I-129LPetition for Nonimmigrant Worker: L Classification


I-129MISCPetition for Nonimmigrant Worker: H-3, P, Q, or R Classification


I-129OPetition for Nonimmigrant Worker: O Classification



DHS is justifying the division of the forms into separate forms due to the differing adjudication times of each petition.

Increased Fees for Certain H-1 and L-1 Dependent Employers

The proposed rule also includes a policy change, which would affect employers who have more than 50 employees, of whom more than 50 percent are working pursuant to H-1 or L-1 status. These employers are currently required to pay an additional $4,000 filing fee for each initial application filed on behalf of an employee. Under the proposed policy change, however, these employers would be required to pay the additional $4,000 fee with every H-1 or L-1 petition, including extension requests.

Changes in Premium Processing Timeline

In its proposed rule, the DHS also would increase the amount of time the USCIS has to adjudicate petitions filed for premium processing to 15 business days. Under the current rule, the USCIS has 15 calendar days.

Combination of Biometric and Filing Fees

The proposed rule included proposed changes to the acceptance of biometric fees. Some USCIS forms, like the I-539 and certain I-765s, require an additional biometric filing fee. Under the new fee schedule, the biometric fees would be combined with the form’s filing fee. According to the agency, this would result in fewer rejections for an applicant’s failure to submit a separate biometric services fee. The only exception to this change would be for applications for temporary protected status (TPS). Those applicants would continue to submit separate biometric fees with the underlying filing fee.

Additional Limits on Fee Waivers

As reported on MurthyDotCom in the NewsBrief, USCIS Restricts Criteria to Apply for Fee Waivers (13.Nov.2019), the USCIS implemented a stricter, more formalized fee waiver policy earlier this year. Under this new policy, which is effective December 2, 2019, the receipt a of means-tested benefit will no longer be considered a criterion to qualify for a fee waiver. As such, under the most recent fee waiver policy, an applicant can apply for a fee waiver only if (1) the applicant’s household income is at or below 150 percent of the federal poverty guidelines; or (2) the applicant is experiencing extreme financial hardship.

Under the proposed November 14, 2019 rule, however, the USCIS would further limit the ability of an applicant to apply for a fee waiver in two ways. First, the USCIS would only grant a fee waiver for an applicant with a household income of less than 125 percent of the federal poverty guidelines. Second, the USCIS would no longer accept fee waivers for several forms, unless the law specifically requires a fee waiver based on the circumstances of the applicant. Generally, under the law, the USCIS is only required to grant fee waivers to certain applicants, including applicants under the Violence Against Women Act (VAWA), victims of criminal activity or victims of trafficking, applicants who hold TPS, or certain battered spouses and children.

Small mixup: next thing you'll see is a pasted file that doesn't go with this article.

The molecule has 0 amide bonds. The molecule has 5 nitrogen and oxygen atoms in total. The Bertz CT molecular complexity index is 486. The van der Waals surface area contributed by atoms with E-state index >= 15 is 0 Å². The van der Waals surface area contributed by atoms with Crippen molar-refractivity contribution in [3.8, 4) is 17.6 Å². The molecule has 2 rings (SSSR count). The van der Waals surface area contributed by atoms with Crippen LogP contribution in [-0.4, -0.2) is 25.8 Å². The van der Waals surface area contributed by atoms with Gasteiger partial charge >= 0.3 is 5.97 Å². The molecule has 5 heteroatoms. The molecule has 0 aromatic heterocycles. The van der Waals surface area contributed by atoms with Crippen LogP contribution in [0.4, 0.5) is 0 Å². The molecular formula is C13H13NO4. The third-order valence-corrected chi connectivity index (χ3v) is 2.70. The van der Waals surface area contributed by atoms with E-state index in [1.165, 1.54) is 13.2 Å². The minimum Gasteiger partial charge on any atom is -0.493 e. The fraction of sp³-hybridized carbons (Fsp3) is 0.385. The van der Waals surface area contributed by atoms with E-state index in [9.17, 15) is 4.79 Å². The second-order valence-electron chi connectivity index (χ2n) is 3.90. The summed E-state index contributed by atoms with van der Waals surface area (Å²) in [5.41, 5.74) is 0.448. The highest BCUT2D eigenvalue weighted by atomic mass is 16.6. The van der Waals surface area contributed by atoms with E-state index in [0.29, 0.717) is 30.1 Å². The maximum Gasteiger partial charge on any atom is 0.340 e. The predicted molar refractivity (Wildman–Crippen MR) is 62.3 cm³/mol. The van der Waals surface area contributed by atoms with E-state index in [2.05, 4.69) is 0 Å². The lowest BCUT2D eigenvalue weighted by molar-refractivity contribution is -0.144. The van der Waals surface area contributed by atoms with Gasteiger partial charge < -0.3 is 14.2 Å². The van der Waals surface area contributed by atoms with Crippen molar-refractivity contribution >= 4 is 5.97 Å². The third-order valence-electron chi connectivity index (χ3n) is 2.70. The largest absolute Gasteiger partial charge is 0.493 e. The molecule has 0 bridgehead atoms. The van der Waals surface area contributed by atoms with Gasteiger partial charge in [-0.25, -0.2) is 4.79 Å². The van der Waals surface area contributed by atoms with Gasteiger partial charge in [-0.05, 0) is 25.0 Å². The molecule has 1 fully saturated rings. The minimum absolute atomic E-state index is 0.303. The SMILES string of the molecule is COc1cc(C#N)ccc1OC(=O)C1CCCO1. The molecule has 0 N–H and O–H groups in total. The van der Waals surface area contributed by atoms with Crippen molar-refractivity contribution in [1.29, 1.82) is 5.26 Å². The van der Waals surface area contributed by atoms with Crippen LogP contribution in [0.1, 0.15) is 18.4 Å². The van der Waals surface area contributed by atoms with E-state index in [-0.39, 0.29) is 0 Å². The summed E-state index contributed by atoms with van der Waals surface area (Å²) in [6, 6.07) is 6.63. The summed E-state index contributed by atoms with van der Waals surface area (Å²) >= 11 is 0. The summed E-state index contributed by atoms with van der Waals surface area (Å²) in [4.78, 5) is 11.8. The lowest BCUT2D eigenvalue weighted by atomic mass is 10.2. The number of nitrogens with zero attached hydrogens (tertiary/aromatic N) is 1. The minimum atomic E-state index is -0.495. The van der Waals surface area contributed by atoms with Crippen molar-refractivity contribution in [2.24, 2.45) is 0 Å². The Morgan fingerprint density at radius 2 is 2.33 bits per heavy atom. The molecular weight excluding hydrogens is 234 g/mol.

The proposed rule suggests eliminating fee waiver eligibility for the following forms, unless the applicant is in one of the classes listed above, including (but not limited to):

  1. Form I-90, Application to Replace Permanent Resident Card
  2. Form I-765, Application for Employment Authorization
  3. Form I-485, Application to Register Permanent Residence or Adjust Status
  4. Form I-751, Petition to Remove Conditions on Residence
  5. Form N-400, Application for Naturalization


The proposed rule represents a significant cost increase. In addition to the increase in fees, the revisions to the premium processing service timeline will result in longer adjudication timelines that would impact stakeholders heavily. Individuals who wish to submit comments on the proposed rule can do so by visiting the Federal Register’s website.


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Disclaimer: The information provided here is of a general nature and may not apply to any specific or particular circumstance. It is not to be construed as legal advice nor presumed indefinitely up to date.